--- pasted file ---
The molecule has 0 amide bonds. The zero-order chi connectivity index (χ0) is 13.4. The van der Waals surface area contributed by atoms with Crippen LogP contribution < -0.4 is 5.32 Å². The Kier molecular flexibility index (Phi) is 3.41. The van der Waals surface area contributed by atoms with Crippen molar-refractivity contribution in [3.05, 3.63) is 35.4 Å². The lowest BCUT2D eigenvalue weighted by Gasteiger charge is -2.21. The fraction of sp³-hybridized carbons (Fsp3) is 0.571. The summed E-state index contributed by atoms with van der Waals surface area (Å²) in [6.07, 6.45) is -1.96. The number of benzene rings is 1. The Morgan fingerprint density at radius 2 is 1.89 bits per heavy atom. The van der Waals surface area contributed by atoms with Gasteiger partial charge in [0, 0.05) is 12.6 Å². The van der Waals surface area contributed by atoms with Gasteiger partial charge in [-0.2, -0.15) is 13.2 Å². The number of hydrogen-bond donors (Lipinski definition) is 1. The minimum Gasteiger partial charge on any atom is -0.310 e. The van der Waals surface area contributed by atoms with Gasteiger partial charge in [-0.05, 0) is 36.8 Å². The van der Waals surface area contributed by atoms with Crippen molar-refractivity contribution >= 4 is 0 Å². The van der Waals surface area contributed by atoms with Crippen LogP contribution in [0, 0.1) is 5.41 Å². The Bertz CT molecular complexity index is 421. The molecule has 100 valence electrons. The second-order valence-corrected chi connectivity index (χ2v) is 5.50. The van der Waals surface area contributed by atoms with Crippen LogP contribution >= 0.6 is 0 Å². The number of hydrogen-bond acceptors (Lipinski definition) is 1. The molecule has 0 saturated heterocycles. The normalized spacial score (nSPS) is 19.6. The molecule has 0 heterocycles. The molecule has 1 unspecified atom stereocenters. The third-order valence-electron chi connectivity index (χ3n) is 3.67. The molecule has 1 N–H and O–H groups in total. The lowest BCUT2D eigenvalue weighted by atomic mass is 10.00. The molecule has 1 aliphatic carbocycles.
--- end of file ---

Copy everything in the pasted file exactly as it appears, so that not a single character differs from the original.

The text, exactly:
The molecule has 0 amide bonds. The zero-order chi connectivity index (χ0) is 13.4. The van der Waals surface area contributed by atoms with Crippen LogP contribution < -0.4 is 5.32 Å². The Kier molecular flexibility index (Phi) is 3.41. The van der Waals surface area contributed by atoms with Crippen molar-refractivity contribution in [3.05, 3.63) is 35.4 Å². The lowest BCUT2D eigenvalue weighted by Gasteiger charge is -2.21. The fraction of sp³-hybridized carbons (Fsp3) is 0.571. The summed E-state index contributed by atoms with van der Waals surface area (Å²) in [6.07, 6.45) is -1.96. The number of benzene rings is 1. The Morgan fingerprint density at radius 2 is 1.89 bits per heavy atom. The van der Waals surface area contributed by atoms with Gasteiger partial charge in [0, 0.05) is 12.6 Å². The van der Waals surface area contributed by atoms with Gasteiger partial charge in [-0.2, -0.15) is 13.2 Å². The number of hydrogen-bond donors (Lipinski definition) is 1. The minimum Gasteiger partial charge on any atom is -0.310 e. The van der Waals surface area contributed by atoms with Gasteiger partial charge in [-0.05, 0) is 36.8 Å². The van der Waals surface area contributed by atoms with Crippen molar-refractivity contribution >= 4 is 0 Å². The van der Waals surface area contributed by atoms with Crippen LogP contribution in [0, 0.1) is 5.41 Å². The Bertz CT molecular complexity index is 421. The molecule has 100 valence electrons. The second-order valence-corrected chi connectivity index (χ2v) is 5.50. The van der Waals surface area contributed by atoms with Crippen LogP contribution >= 0.6 is 0 Å². The number of hydrogen-bond acceptors (Lipinski definition) is 1. The molecule has 0 saturated heterocycles. The normalized spacial score (nSPS) is 19.6. The molecule has 0 heterocycles. The molecule has 1 unspecified atom stereocenters. The third-order valence-electron chi connectivity index (χ3n) is 3.67. The molecule has 1 N–H and O–H groups in total. The lowest BCUT2D eigenvalue weighted by atomic mass is 10.00. The molecule has 1 aliphatic carbocycles.